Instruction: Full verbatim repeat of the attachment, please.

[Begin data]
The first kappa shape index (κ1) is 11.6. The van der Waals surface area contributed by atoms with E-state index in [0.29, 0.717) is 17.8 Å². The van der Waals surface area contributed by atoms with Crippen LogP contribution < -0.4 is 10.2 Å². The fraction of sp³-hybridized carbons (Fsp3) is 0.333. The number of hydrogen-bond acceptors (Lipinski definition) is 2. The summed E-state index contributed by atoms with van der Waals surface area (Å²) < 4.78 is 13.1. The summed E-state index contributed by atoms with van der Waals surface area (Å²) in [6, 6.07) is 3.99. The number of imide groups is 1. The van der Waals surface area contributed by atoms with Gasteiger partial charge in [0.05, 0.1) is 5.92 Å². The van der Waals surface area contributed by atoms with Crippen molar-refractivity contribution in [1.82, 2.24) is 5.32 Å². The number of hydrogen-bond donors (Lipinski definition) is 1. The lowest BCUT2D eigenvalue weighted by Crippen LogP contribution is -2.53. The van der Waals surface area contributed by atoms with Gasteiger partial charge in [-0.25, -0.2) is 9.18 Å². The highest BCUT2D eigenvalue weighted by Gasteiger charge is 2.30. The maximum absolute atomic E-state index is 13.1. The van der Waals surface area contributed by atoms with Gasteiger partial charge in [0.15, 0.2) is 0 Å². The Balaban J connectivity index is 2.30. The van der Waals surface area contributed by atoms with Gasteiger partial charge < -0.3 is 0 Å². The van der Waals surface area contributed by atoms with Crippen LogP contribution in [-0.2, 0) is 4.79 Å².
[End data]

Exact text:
The first kappa shape index (κ1) is 11.6. The van der Waals surface area contributed by atoms with E-state index in [0.29, 0.717) is 17.8 Å². The van der Waals surface area contributed by atoms with Crippen LogP contribution < -0.4 is 10.2 Å². The fraction of sp³-hybridized carbons (Fsp3) is 0.333. The number of hydrogen-bond acceptors (Lipinski definition) is 2. The summed E-state index contributed by atoms with van der Waals surface area (Å²) < 4.78 is 13.1. The summed E-state index contributed by atoms with van der Waals surface area (Å²) in [6, 6.07) is 3.99. The number of imide groups is 1. The van der Waals surface area contributed by atoms with Gasteiger partial charge in [0.05, 0.1) is 5.92 Å². The van der Waals surface area contributed by atoms with Crippen molar-refractivity contribution in [1.82, 2.24) is 5.32 Å². The number of hydrogen-bond donors (Lipinski definition) is 1. The lowest BCUT2D eigenvalue weighted by Crippen LogP contribution is -2.53. The van der Waals surface area contributed by atoms with Gasteiger partial charge in [-0.25, -0.2) is 9.18 Å². The highest BCUT2D eigenvalue weighted by Gasteiger charge is 2.30. The maximum absolute atomic E-state index is 13.1. The van der Waals surface area contributed by atoms with Gasteiger partial charge in [0.15, 0.2) is 0 Å². The Balaban J connectivity index is 2.30. The van der Waals surface area contributed by atoms with Gasteiger partial charge < -0.3 is 0 Å². The van der Waals surface area contributed by atoms with Crippen LogP contribution in [-0.2, 0) is 4.79 Å².